Tongue Tie Q&A with Sarah Hornsby, RDH, Myofunctional Therapist on Facebook Live at 4pm MST December 12, 2017: Register Here

I have been studying the tongue ties and the associated anatomy for several years now. After having a frenectomy to release my tongue tie, I became aware of just how much the tongue can affect the rest of the body. One of the things I recalled after having my tongue tie release was how much tension had been taken off the front of my body.

Recently I was experimenting trying to understand tongue ties better. While standing, I arched my back as much as I could and I looked up trying to raise my chin as high as I could without moving my jaw. I noticed that I could not move my tongue nearly as well. It became difficult to stick my tongue out of my mouth. I had tried that a few times, but it wasn’t until I tried to swallow that I realized that I could not swallow in that position.

Since I had had a frenectomy, I was excited because I was thinking that this would be a way for people who are not tongue tied to understand what it is like to be tongue tied. I went to my wife, who is not tongue tied, and told her to try it thinking she would be unable to swallow. To my surprise, she arched her back, looked up lifting her chin as high as she could, and… she swallowed. Next, she gave me a funny look and said, “What? Is that supposed to be hard or something?”

Suddenly, I realized something else. This was not a way for people to know what it is like to be tongue tied. This is a way to test if you are tongue tied. This led me to some other realizations. One being that even though I have had a frenectomy procedure, two in fact, that I was still tongue tied. The other being that the way frenectomies are currently being performed are often not addressing the full tongue tie (I will explain this in more detail in another post).

So this self-test to see if you may have a tongue tie is to stand up, arch your back, look up bringing your chin up as high as you can without moving your jaw, and then try to swallow. If swallowing is easy, then you are not tongue tied. If you cannot swallow, there is a strong chance you could have a tongue tie. I will describe another method of diagnosis in another post. This is not a definitive test and I do recommend seeking out a professional such as an oromyofunctional therapist to confirm.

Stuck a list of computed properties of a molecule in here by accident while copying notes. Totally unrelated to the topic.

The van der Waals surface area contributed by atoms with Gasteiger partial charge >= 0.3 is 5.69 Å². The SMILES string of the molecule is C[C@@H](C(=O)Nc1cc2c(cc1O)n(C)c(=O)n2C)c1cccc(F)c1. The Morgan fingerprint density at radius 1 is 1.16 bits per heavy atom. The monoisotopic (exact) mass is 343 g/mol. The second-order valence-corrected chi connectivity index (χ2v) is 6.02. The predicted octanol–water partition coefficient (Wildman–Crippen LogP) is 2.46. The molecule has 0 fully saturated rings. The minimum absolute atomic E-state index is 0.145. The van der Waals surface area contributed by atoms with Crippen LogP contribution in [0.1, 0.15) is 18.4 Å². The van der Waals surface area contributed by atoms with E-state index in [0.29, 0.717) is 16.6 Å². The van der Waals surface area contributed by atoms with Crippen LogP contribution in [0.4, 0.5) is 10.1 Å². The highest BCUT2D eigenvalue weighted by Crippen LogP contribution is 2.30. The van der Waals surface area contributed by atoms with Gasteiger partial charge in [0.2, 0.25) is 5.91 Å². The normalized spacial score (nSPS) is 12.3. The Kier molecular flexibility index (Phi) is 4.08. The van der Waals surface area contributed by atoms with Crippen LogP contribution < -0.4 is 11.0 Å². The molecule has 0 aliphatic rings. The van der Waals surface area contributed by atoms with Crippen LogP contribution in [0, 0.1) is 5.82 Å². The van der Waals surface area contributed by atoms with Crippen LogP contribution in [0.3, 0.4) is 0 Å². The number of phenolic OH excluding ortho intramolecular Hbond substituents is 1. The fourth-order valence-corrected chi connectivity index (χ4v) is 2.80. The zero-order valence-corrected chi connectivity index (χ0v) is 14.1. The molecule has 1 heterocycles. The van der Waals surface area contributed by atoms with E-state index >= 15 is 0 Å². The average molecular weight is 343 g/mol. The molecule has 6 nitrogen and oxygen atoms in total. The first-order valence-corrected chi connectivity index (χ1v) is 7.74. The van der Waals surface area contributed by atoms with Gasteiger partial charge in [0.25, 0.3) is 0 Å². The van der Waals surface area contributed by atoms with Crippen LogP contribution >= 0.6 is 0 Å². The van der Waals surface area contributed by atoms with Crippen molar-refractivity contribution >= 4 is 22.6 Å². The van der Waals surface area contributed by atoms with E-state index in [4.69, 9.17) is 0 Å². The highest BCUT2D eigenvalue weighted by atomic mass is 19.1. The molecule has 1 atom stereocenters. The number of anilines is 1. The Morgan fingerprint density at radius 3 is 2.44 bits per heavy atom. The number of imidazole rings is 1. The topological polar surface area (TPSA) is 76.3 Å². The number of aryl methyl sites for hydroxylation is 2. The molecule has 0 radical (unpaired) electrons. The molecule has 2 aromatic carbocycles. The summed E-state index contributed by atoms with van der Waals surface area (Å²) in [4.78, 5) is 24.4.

I have tested this out on small groups and have found it to be fairly consistent but I would love to hear feedback from others about this. Below is a video where I interview a patient that I have never met in person  after having had a frenectomy to talk about her experiences.

Tongue Tie Q&A with Sarah Hornsby, RDH, Myofunctional Therapist on Facebook Live at 4pm MST December 12, 2017: Register Here

Daniel Lopez, D.O.

Author Daniel Lopez, D.O.

Daniel Lopez, D.O. grew up with a lot of pain trying many things that did not help. Realizing that if he could not help himself, he would be unable to help others effectively, he dedicated himself to finding real answers. Since that time, Dr. Lopez has found a unique but powerful style where he has patients from around the country and the world that travel to see him for headaches, TMJ issues, eye issues, neck pain, back pain, and more. Daniel Lopez, D.O. is an osteopathic physician with Osteopathic Integrative Medicine. Prior to that he had a private practice in NYC for 6 years. He is the author of the Amazon best seller "Unwinding the Body and Decoding the Messages of Pain: An In-Depth Look into the World of Osteopathic Physicians and How They 'Magically' Use Their Hands for Healing." He lives in Aurora, CO with his wife and daughters.

More posts by Daniel Lopez, D.O.

Join the discussion 4 Comments

  • Mari says:

    Hi, Thank you for writing this. I just wanted to dubble check, when you say arch you back, you mean in flextion? Forewardbending? I would love to se a picture or movie of how you did/do it. Peace and love, Mari (Chiropractor)

    • Hi Mari, thanks for your question. I’ll try to add more information in the future. When I say arch back, I mean backward bending even from the seated or standing position along with backward bending the neck as well as far as possible. I hope that helps for now. Let me know if you have any other questions.

  • Emma says:

    Hi, Thank you for these articles. I am exploring the possibility that, as an adult, I have a tongue tie. I think I will have it checked by a specialist because I have so many issues that it could change my life. I do have a question though (or maybe two!) 1. Did you notice any correction of facial asymmetry after having your frenectomy? 2. Do you think a leg length discrepancy could be the result of a tongue tie? I did also have perthes disease in my shorter leg as a child (Should there be any correlation there), so I’m unsure whether that might be causing or, if I do have a tongue tie, as least contributing to my voice issues, shoulder pain, tmj etc.

    I would be very interested to know your thoughts. Thank you!

    • Hi, sorry for the delayed response. I didn’t see it until just now. Hopefully it’s not too late by now. Here’s the best I can answer your questions. Yes, there is generally going to be some correction of facial asymmetry but it is usually not dramatic and felt more than visualized. There can definitely be a leg length discrepancy from a tongue tie. Tongue posture has a real-time effect on posture. I will be demonstrating this in the future on another post or course. I hope that helps and the information is not too late.

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